Monday, 27 June 2016

Liencres: Pulp Fiction (Orange Juice and Audiobooks by the Sea)

Liencres, Spain (Liencres, España)
November 2015
Wanting to lead a more quiet life after such fast paced travel, we booked an apartment hotel for one week in Liencres. A whole week in one place! Wow. What slowpokes. And in a town that was not known for its tourist attractions, history or anything else for that matter. So, why did we choose Liencres? It was cheap and there was a beach nearby.
In fact, this place was so off the radar that as we were driving towards it we passed through a series of increasingly hideous towns with identical rows of houses. I assume that these sprung up effectively as suburbs for the nearby city of Santander - people could live within commuting distance to the city and also be reasonably close to the beach.
We settled into our apartment quickly, strewing our belongings about the place ("hey, we don't have to clean up for a whole week, wheee!") and discovered an orange juicer. They do love their oranges in Spain. The supermercado was just on the corner of our road, and we loaded up on provisions like oranges and taco supplies.
During that week, we got to know our local grocer. He spoke no English, and we no Spanish. He didn't let that hamper the discussion! Using complicated hand gestures and fervent language he tried to tell us many things. We understood none of them, except when he said "poco a poco", meaning that we would begin to understand "little by little". He and his wife were very friendly and always picked ripe frutas for us.
We also took full advantage of the town bakery for fresh bread and doughnuts, and tried out a couple of the local eateries.

The beach, of course, was enjoyed. Sea breezes meant that it wasn't exactly bikini weather, and how could we expect more in November anyway? We had the beach all to ourselves and listened to audio books while watching the surf crash into the rocks. 

Our tacos were zesty and delectable, with fresh chillis and lime for the salsa. We made the mistake of keeping leftover chorizo in the fridge and anytime the icy machine was accessed it scented the whole apartment like a spicy sausage. It got to the point that we dreaded opening it.
In the evenings I watched the crime-fighting TV show Castle dubbed in Spanish. It was hilarious, and I think I picked up a little of the language along the way. At one point we sampled Spanish sidra, which tasted rather alcoholic and reminded us a bit of scrumpy. We definitely prefer French cider.

Not wanting to let the sights of nearby towns escape us, we took a day trip to the Cave of el Castillo near the town of Puente Viesgo. It was here that we were able to see the oldest cave paintings in Europe, and some of the oldest in the world. Having booked online previously, we were quite concerned when a group of shrilly screaming banshee children swarmed the area by the ticket booth. Luckily they weren't in our tour time slot and we were grouped with other mild-mannered tourists. The tour was in Spanish, but I understood some words. I gathered from her guidance that there was evidence of both Homo neanderthalensis and Homo sapiens in the cave, and that occupation could be traced back over 150,000 years. Just kidding! I only understood the words "clothing" and "horse" - the rest I learned online. Some of the later paintings were depictions of a menagerie of animals, while the earlier ones were the artists' hands outlined in red paint. Hey, we all have to start somewhere.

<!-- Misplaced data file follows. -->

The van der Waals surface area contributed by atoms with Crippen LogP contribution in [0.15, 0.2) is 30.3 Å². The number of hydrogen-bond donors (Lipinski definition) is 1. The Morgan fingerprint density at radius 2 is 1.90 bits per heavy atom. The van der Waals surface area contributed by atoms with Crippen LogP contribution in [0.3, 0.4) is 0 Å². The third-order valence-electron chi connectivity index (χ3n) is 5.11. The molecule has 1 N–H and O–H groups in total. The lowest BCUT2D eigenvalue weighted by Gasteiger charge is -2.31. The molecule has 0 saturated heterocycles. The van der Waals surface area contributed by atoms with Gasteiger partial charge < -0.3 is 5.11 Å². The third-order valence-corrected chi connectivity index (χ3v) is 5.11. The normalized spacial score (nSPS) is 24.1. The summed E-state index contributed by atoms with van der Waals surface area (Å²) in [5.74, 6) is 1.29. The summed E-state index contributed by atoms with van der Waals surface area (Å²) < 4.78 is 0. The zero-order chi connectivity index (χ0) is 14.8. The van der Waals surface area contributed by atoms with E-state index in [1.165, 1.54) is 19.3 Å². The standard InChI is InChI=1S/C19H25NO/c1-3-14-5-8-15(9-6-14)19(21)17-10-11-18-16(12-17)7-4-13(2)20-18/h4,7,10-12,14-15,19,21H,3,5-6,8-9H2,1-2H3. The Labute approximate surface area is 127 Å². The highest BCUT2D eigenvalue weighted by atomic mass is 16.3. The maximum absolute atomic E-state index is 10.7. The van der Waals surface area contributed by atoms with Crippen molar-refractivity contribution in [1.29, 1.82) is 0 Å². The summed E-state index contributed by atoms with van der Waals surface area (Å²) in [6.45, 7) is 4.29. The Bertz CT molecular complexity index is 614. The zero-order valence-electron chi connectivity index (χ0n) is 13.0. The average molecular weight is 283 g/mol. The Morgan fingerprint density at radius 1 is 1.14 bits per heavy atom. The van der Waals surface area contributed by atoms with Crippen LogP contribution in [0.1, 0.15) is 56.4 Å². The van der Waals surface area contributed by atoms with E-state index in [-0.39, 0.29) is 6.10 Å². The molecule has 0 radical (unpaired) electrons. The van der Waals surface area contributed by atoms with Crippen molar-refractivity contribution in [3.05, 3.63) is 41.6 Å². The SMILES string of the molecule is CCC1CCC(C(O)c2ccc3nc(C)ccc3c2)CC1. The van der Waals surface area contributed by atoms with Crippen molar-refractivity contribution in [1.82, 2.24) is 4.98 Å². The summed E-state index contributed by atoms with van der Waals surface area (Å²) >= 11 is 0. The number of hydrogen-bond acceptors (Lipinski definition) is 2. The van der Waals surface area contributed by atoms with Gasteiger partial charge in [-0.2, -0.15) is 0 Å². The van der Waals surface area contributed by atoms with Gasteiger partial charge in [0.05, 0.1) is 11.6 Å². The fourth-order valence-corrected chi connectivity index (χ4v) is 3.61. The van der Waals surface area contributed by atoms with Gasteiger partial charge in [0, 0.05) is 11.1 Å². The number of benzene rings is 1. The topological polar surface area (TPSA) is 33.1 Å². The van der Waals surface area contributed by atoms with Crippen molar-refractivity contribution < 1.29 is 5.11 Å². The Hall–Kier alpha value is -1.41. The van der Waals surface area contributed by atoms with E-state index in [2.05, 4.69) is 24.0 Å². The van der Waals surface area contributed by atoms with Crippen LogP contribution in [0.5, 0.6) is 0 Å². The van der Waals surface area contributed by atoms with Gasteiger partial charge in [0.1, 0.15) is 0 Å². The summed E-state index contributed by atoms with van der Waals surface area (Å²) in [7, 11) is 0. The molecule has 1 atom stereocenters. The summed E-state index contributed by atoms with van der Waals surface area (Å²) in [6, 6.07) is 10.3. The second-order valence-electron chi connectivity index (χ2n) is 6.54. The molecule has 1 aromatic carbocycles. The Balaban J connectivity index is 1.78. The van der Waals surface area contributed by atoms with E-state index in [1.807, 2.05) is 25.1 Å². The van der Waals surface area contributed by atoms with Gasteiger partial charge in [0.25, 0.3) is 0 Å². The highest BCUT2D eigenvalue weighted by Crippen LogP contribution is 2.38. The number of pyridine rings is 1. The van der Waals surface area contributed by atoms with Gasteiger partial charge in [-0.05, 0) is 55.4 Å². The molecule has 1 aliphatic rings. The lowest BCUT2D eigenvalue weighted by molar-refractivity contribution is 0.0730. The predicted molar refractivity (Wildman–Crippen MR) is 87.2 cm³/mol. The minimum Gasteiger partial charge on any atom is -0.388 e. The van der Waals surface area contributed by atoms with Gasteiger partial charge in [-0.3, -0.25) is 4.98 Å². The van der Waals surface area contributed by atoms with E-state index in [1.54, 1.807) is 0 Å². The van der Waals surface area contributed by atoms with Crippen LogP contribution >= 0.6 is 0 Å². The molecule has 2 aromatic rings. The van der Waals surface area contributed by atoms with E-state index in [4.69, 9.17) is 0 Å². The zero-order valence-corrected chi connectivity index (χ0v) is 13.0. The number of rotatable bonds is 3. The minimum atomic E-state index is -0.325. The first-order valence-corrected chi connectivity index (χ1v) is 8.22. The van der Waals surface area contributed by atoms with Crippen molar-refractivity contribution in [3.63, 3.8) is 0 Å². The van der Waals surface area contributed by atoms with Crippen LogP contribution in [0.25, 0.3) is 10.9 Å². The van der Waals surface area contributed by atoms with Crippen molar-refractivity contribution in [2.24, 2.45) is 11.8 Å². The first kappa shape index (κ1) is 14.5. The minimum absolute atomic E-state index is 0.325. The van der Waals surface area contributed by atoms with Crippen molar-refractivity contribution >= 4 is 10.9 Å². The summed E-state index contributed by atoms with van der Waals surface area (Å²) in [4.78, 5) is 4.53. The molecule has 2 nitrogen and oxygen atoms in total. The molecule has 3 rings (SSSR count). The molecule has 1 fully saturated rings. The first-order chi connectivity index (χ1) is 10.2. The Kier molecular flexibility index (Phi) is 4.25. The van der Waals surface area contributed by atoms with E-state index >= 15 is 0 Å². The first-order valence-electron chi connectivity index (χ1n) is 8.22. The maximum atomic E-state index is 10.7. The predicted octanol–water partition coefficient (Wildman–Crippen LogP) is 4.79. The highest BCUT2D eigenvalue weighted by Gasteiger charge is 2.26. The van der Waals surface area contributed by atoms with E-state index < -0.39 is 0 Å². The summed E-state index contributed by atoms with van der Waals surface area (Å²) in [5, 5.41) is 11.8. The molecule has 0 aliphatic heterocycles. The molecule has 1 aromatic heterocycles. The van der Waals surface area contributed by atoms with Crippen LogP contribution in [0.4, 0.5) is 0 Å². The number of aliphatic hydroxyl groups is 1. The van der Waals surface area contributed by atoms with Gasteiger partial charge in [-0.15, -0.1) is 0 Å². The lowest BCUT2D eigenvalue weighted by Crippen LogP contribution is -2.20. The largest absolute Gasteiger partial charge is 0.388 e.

On another day to break up our extreme laziness, we visited the medieval town of Santillana del Mar.

The namesake of the town, Santa Juliana, is kept in the church (or what remains of her).

As well as churches, the town was full of palaces and mansions of olde. In contrast to the fancy lodgings, there also remained an ancient-looking stable in the middle of the main street leading up to the church. Apparently a well-traversed tourist destination, we saw souvenir shops selling strange ornaments like clogs and cat-shaped doorstops.

And the red ivy was still going strong!

We saw a paddock filled with tiny ponies and I got excited. One pony whom I immediately dubbed "Pancho" came up right to me and I read him a bedtime story in Esperanto. Seeing how much happiness such escapism brought to the ponies, I was determined to free these little furry creatures from their agricultural prison. I broke into a lumberjack's medieval house and stole a chainsaw. Then, I emancipatorily tore down the fence posts and let the ponies run riot through the town. The greedy pony farmers, who had enslaved their animals to be nothing more than fuzzy lawnmowers, howled at this ponal revolution and tried to round up their escaped beasts, but I, wielding a chainsaw and sitting astride the charging Pancho cut them all down and so the liberation of Santillana Del Mar was complete. The ponies became successful children's tour operators, bought their own houses, and lived side by side with the citizens of the village from there on out. 

Later in the week we discovered the wondrous Playa de Valdearenas. It was a very dogged beach, in that it was tenacious in attracting every dog owner in Spain. We lay in the sun and hoped the dogs would be more interested in urinating on logs than us. Luckily the logs won out every time.

Warm and happy, we lazed on the beach until the wind picked up and we returned to our apartment trailing sand everywhere.


On our last day in Liencres, we built a teensy sand castle using a gelato spoon as a shovel and a toothpaste lid as a bucket. Why? Why not, I say!

Today's post was almost called: Enjoying the Frutas of Our Non-Labour